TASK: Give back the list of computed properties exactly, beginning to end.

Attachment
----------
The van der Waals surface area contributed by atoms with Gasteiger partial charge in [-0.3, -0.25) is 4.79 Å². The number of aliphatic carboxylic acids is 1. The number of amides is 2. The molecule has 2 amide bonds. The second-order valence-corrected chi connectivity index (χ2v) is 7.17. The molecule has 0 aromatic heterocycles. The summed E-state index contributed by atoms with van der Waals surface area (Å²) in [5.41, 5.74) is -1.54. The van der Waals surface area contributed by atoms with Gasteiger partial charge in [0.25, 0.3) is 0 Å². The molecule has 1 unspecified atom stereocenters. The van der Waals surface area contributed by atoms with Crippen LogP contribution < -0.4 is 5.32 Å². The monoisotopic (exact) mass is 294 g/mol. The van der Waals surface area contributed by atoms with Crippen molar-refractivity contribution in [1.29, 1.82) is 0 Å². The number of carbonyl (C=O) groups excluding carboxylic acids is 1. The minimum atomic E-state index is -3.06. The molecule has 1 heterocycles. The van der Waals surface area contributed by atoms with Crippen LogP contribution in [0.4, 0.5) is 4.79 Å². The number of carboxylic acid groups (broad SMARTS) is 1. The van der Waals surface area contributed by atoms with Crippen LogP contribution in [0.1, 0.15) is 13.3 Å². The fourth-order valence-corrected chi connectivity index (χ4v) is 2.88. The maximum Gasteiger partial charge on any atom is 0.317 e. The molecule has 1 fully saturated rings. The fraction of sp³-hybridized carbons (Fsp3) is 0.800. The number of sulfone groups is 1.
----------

The van der Waals surface area contributed by atoms with Gasteiger partial charge in [-0.3, -0.25) is 4.79 Å². The number of aliphatic carboxylic acids is 1. The number of amides is 2. The molecule has 2 amide bonds. The second-order valence-corrected chi connectivity index (χ2v) is 7.17. The molecule has 0 aromatic heterocycles. The summed E-state index contributed by atoms with van der Waals surface area (Å²) in [5.41, 5.74) is -1.54. The van der Waals surface area contributed by atoms with Gasteiger partial charge in [0.25, 0.3) is 0 Å². The molecule has 1 unspecified atom stereocenters. The van der Waals surface area contributed by atoms with Crippen LogP contribution < -0.4 is 5.32 Å². The monoisotopic (exact) mass is 294 g/mol. The van der Waals surface area contributed by atoms with Crippen molar-refractivity contribution in [1.29, 1.82) is 0 Å². The number of carbonyl (C=O) groups excluding carboxylic acids is 1. The minimum atomic E-state index is -3.06. The molecule has 1 heterocycles. The van der Waals surface area contributed by atoms with Crippen LogP contribution in [0.4, 0.5) is 4.79 Å². The number of carboxylic acid groups (broad SMARTS) is 1. The van der Waals surface area contributed by atoms with Crippen LogP contribution in [0.1, 0.15) is 13.3 Å². The fourth-order valence-corrected chi connectivity index (χ4v) is 2.88. The maximum Gasteiger partial charge on any atom is 0.317 e. The molecule has 1 fully saturated rings. The fraction of sp³-hybridized carbons (Fsp3) is 0.800. The number of sulfone groups is 1.